New grants will enable 52 African Universities to Host 70 African-born Scholars for collaborative projects
Application now open for 2017 Fellowships; Deadline is Dec. 8th
NEW YORK, October 11, 2016 – A higher education fellowship that was created to help avert brain drain in Africa will fund 69 new projects at African universities in the coming months, bringing 52 professors and scholars from universities in the U.S. and Canada to universities in Africa to Ghana, Kenya, Nigeria, South Africa, Tanzania and Uganda as visiting Fellows. Together, the teams will develop curricula, conduct research, teach graduate students, and train and mentor students and professors in priority areas that were proposed by the African universities. The program is also accepting new applications from host universities and diaspora scholars for projects to be conducted in 2017.
Now in its fourth year, the Carnegie African Diaspora Fellowship Program has helped 239 African-born scholars who have been living and working in North America to connect with their peers at universities throughout Africa. The program is designed to build capacity at the host institutions in Africa, and to develop long-term, mutually-beneficial partnerships between the universities. The Fellowships are funded by Carnegie Corporation of New York and managed by the Institute of International Education (IIE). The United States International University-Africa (USIU-Africa) in Kenya provides strategic direction through Dr. Paul Tiyambe Zeleza and an Advisory Council he chairs. The program selects projects that were proposed by the host universities and matches them with African-born scholars, covering the visiting scholars’ expenses, including transportation, a daily stipend, and the cost of obtaining visas and health insurance.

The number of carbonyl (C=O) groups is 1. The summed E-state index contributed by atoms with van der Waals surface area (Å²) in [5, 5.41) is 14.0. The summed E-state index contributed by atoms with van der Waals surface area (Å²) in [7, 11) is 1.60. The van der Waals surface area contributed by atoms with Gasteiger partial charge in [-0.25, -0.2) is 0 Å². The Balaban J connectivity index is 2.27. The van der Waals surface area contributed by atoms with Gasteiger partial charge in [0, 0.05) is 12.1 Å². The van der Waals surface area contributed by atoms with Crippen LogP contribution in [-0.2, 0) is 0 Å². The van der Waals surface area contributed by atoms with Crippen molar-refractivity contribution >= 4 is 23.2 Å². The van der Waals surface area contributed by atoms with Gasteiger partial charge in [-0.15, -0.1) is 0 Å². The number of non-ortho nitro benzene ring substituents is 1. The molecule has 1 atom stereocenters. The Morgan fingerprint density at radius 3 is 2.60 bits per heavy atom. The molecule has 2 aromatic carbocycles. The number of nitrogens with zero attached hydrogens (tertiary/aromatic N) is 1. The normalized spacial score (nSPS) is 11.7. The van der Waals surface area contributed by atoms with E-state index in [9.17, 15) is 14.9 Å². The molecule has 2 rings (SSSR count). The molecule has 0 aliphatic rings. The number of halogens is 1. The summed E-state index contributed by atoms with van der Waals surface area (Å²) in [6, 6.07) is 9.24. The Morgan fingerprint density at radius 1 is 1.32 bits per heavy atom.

This year, the program has announced grants to alumni to build on successful collaborative projects they conducted on their visiting fellowships in previous years, and to fund groups of fellows to work together in order to deepen the ties among the faculty members and their home and host institutions. Selected projects that will receive funding this year include the following: